The Minister of State, Home Office (Baroness Neville-Jones): The last national knife amnesty was held in England and Wales between 24 May and 30 June 2006. A knife amnesty was held in Scotland from 25 May 2006 for one month and Northern Ireland from 25 May 2006 for three weeks.
The Minister of State, Foreign and Commonwealth Office (Lord Howell of Guildford): There are no plans to reintroduce the Diplomatic Service List. The process of maintaining and collating details of staff movements and biographical data would be a year-round task and heavily labour-intensive, and the cost of producing such a document, whether electronically or in hard copy, cannot be justified given the limited take-up of the product in the past.
The Minister of State, Home Office (Baroness Neville-Jones): The Home Office has not undertaken a formal assessment of the impact of the control of mephedrone under the Misuse of Drugs Act 1971 on either public attitudes or consumption. A question on mephedrone use was added to the British Crime Survey in April 2010 and results from the first year's data are expected to be published in July 2011.
To ask Her Majesty's Government how many legal challenges have been made in the past year to the Department for Communities and Local Government's compliance with equality legislation; what were the outcomes; and what remedial action, if any, has been initiated.[HL8292]
The Parliamentary Under-Secretary of State, Department for Communities and Local Government (Baroness Hanham): There are four legal challenges which have been made in the past year to the department, three of which claimed discrimination on grounds of race and one on the grounds of age. Three of these claims are continuing and one has been withdrawn.
To ask Her Majesty's Government what assessment they have made of (a) the €17 billion spent by the European Investment Bank on climate action projects in the European Union in 2010, and (b) the €16.5 billion spent on climate protection and environment projects by the KfW Bankengruppe in Germany in 2009; and what impact this has had on their plans for the Green Investment Bank.[HL7931]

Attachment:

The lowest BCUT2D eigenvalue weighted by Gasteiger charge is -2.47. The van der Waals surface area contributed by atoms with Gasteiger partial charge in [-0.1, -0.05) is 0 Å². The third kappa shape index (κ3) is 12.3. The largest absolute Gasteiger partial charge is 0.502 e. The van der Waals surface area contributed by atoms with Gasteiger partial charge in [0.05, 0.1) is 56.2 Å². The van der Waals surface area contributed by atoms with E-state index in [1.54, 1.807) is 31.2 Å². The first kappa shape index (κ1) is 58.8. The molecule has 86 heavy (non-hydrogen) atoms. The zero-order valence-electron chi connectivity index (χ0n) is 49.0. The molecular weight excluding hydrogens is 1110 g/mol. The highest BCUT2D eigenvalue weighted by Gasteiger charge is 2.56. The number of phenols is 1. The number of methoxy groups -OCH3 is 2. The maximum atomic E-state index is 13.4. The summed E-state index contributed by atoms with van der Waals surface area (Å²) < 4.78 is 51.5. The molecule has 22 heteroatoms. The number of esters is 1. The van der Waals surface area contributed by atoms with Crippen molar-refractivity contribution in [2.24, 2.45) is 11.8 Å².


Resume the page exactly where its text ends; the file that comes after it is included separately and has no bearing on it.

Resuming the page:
The Parliamentary Under-Secretary of State, Department for Business, Innovation and Skills (Baroness Wilcox): No formal assessment of this expenditure has been made but we are continuing to examine and talk to national and supranational institutions in order to learn from their experiences. We are looking to build an enduring institution, able to catalyse investments in green infrastructure in areas where private-sector investment is currently constrained.
The Green Investment Bank will be capitalised by £3 billion of public money and we are taking steps to ensure borrowing powers for the GIB from 2015 to 2016, subject to public sector debt falling as a percentage of GDP.
To ask Her Majesty's Government what proportion of the workforce of the Bank of England is based outside London; what are their principal locations; and what are the principal functions performed there.[HL8087]
The Commercial Secretary to the Treasury (Lord Sassoon): At the end of February 2011 the Bank had 1,839 staff, of whom 193 (10.5 per cent) worked outside London. The following table sets out the locations and the functions:
|Location||Staff numbers||Principal Functions|
To ask Her Majesty's Government what proportion of the workforce of National Savings and Investments is based outside London; what are their principal locations; and what are the principal functions performed there.[HL8088]
|Location||Staff Numbers||Principal Functions|